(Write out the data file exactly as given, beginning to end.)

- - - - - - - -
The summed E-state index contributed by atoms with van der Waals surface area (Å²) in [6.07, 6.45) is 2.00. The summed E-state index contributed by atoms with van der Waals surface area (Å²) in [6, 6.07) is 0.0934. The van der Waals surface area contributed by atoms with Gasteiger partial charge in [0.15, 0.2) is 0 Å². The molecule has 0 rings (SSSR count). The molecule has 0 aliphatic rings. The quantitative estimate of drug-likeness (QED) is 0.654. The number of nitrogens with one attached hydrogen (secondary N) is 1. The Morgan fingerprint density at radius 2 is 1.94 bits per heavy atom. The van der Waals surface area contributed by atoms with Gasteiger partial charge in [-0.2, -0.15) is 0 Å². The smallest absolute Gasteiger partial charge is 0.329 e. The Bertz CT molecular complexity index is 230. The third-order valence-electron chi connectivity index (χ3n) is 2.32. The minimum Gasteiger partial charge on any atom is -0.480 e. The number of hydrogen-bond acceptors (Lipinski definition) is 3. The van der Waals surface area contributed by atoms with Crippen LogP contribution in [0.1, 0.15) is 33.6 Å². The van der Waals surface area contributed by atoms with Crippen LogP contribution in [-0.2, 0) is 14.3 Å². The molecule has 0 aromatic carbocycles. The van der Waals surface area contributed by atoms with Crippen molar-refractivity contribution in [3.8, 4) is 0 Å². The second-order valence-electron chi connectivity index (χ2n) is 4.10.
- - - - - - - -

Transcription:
The summed E-state index contributed by atoms with van der Waals surface area (Å²) in [6.07, 6.45) is 2.00. The summed E-state index contributed by atoms with van der Waals surface area (Å²) in [6, 6.07) is 0.0934. The van der Waals surface area contributed by atoms with Gasteiger partial charge in [0.15, 0.2) is 0 Å². The molecule has 0 rings (SSSR count). The molecule has 0 aliphatic rings. The quantitative estimate of drug-likeness (QED) is 0.654. The number of nitrogens with one attached hydrogen (secondary N) is 1. The Morgan fingerprint density at radius 2 is 1.94 bits per heavy atom. The van der Waals surface area contributed by atoms with Gasteiger partial charge in [-0.2, -0.15) is 0 Å². The smallest absolute Gasteiger partial charge is 0.329 e. The Bertz CT molecular complexity index is 230. The third-order valence-electron chi connectivity index (χ3n) is 2.32. The minimum Gasteiger partial charge on any atom is -0.480 e. The number of hydrogen-bond acceptors (Lipinski definition) is 3. The van der Waals surface area contributed by atoms with Crippen LogP contribution in [0.1, 0.15) is 33.6 Å². The van der Waals surface area contributed by atoms with Crippen LogP contribution in [-0.2, 0) is 14.3 Å². The molecule has 0 aromatic carbocycles. The van der Waals surface area contributed by atoms with Crippen molar-refractivity contribution in [3.8, 4) is 0 Å². The second-order valence-electron chi connectivity index (χ2n) is 4.10.